Three day care students under observation in TB scare
Posted June 3, 2009 9:47 a.m. EDT
Updated June 3, 2009 5:33 p.m. EDT
Fayetteville, N.C. — A substitute teacher at a Fayetteville day care has tested positive for tuberculosis, and three children are under observation to determine if they have contracted the contagious respiratory disease, public health officials said Wednesday.
Skin tests and chest X-rays were administered Friday to at least 140 children and staff members at Highland Learning Center to determine if they had been exposed to TB.
Officials said Tuesday that all skin test results were negative, but several people went to Cape Fear Valley Hospital after abnormalities were noticed on their X-rays, officials said. Three children are undergoing three days of extensive testing, officials said, while other patients were checked out and sent home.
"The three children have shown general symptoms that could be a wide variety of potential illness," hospital spokesman Clinton Weaver said.
The children were placed in negative-pressure rooms to reduce the possible spread of infection, and they are undergoing a procedure called gastric washing in which a tube is placed in the stomach daily for three days.
Although none of the children or staff members has displayed any symptoms of TB, Cumberland County Health Director Dr. Lan Tran-Phu said officials aren't taking any chances.
Medication has been prescribed for every child at the center as a precaution, and a nurse will administer the medicine over the next eight weeks. Parents can opt out of the treatment schedule.
Officials will test the children and staff members again in eight weeks.
"Since we are dealing with very young children and since their immune systems are still very vulnerable, we are taking all precautions possible," Tran-Phu said.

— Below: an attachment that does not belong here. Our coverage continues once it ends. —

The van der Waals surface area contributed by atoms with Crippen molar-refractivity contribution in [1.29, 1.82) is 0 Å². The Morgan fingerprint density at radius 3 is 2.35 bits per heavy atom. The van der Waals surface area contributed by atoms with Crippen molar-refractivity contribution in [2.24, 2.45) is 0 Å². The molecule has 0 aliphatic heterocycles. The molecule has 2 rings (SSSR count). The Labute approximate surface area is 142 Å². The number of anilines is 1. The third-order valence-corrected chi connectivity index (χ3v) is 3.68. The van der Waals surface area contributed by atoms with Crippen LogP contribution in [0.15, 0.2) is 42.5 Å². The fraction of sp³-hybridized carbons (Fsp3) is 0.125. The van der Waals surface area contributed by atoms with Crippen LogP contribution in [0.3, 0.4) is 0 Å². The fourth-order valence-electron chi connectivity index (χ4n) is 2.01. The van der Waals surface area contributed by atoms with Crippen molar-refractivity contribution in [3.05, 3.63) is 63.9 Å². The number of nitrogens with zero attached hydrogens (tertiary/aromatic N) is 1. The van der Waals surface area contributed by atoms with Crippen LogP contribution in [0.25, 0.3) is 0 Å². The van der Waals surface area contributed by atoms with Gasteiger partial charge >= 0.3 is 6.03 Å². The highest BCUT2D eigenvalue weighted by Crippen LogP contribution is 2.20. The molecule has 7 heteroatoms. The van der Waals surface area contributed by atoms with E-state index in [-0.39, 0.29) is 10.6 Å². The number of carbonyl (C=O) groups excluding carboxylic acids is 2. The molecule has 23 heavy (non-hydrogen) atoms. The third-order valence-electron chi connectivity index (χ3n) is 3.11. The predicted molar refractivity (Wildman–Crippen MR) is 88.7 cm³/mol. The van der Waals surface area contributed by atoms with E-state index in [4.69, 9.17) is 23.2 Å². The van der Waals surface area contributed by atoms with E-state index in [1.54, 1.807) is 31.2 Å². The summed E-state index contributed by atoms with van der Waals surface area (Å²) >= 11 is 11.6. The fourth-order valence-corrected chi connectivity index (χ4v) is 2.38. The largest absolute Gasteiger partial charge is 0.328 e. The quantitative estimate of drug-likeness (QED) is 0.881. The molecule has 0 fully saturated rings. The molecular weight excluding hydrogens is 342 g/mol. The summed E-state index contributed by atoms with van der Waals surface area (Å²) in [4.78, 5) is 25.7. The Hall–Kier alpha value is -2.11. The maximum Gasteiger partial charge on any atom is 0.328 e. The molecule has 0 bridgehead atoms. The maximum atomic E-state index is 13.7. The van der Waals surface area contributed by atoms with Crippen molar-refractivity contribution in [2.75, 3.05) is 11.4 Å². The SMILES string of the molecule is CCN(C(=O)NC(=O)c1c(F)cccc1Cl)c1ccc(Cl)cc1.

Parents also have been asked to look for TB symptoms, including prolonged coughing, fever, weight loss and fatigue.
TB is an airborne respiratory disease that is transmitted when an infected person speaks, coughs or sneezes. Exposure doesn't guarantee infection. A person can contract TB and be symptom-free. These cases, called inactive, are not contagious, but inactive TB can become active at a later date.
The most common treatment for the disease is a course of antibiotics.
The county health department also is trying to determine how the teacher contracted the disease.
The teacher, whose name hasn't been released, began work at the day care center in September and tested negative for TB as part of pre-employment screening, said Amy Williams, assistant director of the center, which is affiliated with Highland Presbyterian Church.
In May, the teacher appeared to have a cold or allergies, Williams said. The teacher's last day at the center was May 19, she said.
No parents have withdrawn their children from the center, Williams said, adding that administrators are trying to keep operations as normal as possible.